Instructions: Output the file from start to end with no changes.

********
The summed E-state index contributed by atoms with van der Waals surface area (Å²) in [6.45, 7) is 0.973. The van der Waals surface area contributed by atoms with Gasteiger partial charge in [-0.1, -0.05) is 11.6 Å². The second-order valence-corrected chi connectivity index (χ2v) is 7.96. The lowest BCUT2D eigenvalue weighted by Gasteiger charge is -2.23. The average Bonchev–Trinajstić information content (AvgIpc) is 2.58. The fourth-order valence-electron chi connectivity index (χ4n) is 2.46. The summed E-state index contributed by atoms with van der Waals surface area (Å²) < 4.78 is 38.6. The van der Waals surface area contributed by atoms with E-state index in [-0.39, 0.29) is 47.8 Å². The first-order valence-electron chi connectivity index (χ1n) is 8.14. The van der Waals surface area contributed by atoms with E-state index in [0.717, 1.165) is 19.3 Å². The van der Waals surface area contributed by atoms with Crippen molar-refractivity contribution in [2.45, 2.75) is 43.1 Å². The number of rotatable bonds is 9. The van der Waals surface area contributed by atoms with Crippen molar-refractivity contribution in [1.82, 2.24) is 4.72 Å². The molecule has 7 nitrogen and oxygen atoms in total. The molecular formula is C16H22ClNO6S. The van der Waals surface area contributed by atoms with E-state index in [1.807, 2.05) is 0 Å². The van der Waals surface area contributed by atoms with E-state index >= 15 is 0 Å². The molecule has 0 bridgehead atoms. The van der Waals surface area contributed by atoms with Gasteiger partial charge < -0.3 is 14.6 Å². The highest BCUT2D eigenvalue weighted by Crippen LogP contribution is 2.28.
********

The summed E-state index contributed by atoms with van der Waals surface area (Å²) in [6.45, 7) is 0.973. The van der Waals surface area contributed by atoms with Gasteiger partial charge in [-0.1, -0.05) is 11.6 Å². The second-order valence-corrected chi connectivity index (χ2v) is 7.96. The lowest BCUT2D eigenvalue weighted by Gasteiger charge is -2.23. The average Bonchev–Trinajstić information content (AvgIpc) is 2.58. The fourth-order valence-electron chi connectivity index (χ4n) is 2.46. The summed E-state index contributed by atoms with van der Waals surface area (Å²) < 4.78 is 38.6. The van der Waals surface area contributed by atoms with E-state index in [-0.39, 0.29) is 47.8 Å². The first-order valence-electron chi connectivity index (χ1n) is 8.14. The van der Waals surface area contributed by atoms with E-state index in [0.717, 1.165) is 19.3 Å². The van der Waals surface area contributed by atoms with Crippen molar-refractivity contribution in [2.45, 2.75) is 43.1 Å². The number of rotatable bonds is 9. The van der Waals surface area contributed by atoms with Crippen molar-refractivity contribution in [1.82, 2.24) is 4.72 Å². The molecule has 7 nitrogen and oxygen atoms in total. The molecular formula is C16H22ClNO6S. The van der Waals surface area contributed by atoms with E-state index in [1.807, 2.05) is 0 Å². The van der Waals surface area contributed by atoms with E-state index >= 15 is 0 Å². The molecule has 0 bridgehead atoms. The van der Waals surface area contributed by atoms with Gasteiger partial charge < -0.3 is 14.6 Å². The highest BCUT2D eigenvalue weighted by Crippen LogP contribution is 2.28.